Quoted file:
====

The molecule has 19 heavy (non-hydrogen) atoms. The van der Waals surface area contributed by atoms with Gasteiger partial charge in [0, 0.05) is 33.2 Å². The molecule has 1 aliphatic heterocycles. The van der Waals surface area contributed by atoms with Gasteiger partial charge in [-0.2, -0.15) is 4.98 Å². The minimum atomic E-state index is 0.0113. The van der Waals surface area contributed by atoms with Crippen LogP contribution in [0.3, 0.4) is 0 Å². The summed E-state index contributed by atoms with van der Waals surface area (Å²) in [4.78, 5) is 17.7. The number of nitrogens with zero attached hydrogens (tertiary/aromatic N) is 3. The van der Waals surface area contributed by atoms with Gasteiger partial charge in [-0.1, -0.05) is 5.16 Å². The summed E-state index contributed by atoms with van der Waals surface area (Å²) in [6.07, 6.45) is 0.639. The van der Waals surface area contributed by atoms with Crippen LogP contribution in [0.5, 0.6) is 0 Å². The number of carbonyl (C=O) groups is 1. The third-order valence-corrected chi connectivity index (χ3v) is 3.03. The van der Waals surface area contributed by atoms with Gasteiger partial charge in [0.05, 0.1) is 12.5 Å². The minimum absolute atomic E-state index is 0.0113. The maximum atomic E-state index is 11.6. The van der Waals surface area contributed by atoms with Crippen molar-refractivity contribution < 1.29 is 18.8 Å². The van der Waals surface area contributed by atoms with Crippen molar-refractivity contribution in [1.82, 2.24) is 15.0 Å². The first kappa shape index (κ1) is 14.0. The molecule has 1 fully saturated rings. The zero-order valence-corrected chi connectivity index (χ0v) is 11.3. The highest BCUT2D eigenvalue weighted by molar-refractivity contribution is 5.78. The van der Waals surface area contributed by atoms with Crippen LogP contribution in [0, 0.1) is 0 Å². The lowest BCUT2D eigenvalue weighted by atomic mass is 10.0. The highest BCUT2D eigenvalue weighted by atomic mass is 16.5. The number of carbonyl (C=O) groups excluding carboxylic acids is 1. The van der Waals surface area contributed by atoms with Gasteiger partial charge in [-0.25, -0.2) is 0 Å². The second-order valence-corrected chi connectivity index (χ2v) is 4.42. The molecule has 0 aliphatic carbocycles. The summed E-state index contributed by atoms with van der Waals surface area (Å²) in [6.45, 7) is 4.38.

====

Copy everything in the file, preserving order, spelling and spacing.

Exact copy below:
The molecule has 19 heavy (non-hydrogen) atoms. The van der Waals surface area contributed by atoms with Gasteiger partial charge in [0, 0.05) is 33.2 Å². The molecule has 1 aliphatic heterocycles. The van der Waals surface area contributed by atoms with Gasteiger partial charge in [-0.2, -0.15) is 4.98 Å². The minimum atomic E-state index is 0.0113. The van der Waals surface area contributed by atoms with Crippen LogP contribution in [0.3, 0.4) is 0 Å². The summed E-state index contributed by atoms with van der Waals surface area (Å²) in [4.78, 5) is 17.7. The number of nitrogens with zero attached hydrogens (tertiary/aromatic N) is 3. The van der Waals surface area contributed by atoms with Gasteiger partial charge in [-0.1, -0.05) is 5.16 Å². The summed E-state index contributed by atoms with van der Waals surface area (Å²) in [6.07, 6.45) is 0.639. The van der Waals surface area contributed by atoms with Crippen LogP contribution in [0.5, 0.6) is 0 Å². The number of carbonyl (C=O) groups is 1. The third-order valence-corrected chi connectivity index (χ3v) is 3.03. The van der Waals surface area contributed by atoms with Gasteiger partial charge in [0.05, 0.1) is 12.5 Å². The minimum absolute atomic E-state index is 0.0113. The maximum atomic E-state index is 11.6. The van der Waals surface area contributed by atoms with Crippen molar-refractivity contribution < 1.29 is 18.8 Å². The van der Waals surface area contributed by atoms with Crippen molar-refractivity contribution in [1.82, 2.24) is 15.0 Å². The first kappa shape index (κ1) is 14.0. The molecule has 1 fully saturated rings. The zero-order valence-corrected chi connectivity index (χ0v) is 11.3. The highest BCUT2D eigenvalue weighted by molar-refractivity contribution is 5.78. The van der Waals surface area contributed by atoms with Crippen LogP contribution in [0, 0.1) is 0 Å². The lowest BCUT2D eigenvalue weighted by atomic mass is 10.0. The highest BCUT2D eigenvalue weighted by atomic mass is 16.5. The number of carbonyl (C=O) groups excluding carboxylic acids is 1. The van der Waals surface area contributed by atoms with Gasteiger partial charge in [-0.25, -0.2) is 0 Å². The second-order valence-corrected chi connectivity index (χ2v) is 4.42. The molecule has 0 aliphatic carbocycles. The summed E-state index contributed by atoms with van der Waals surface area (Å²) in [6.45, 7) is 4.38.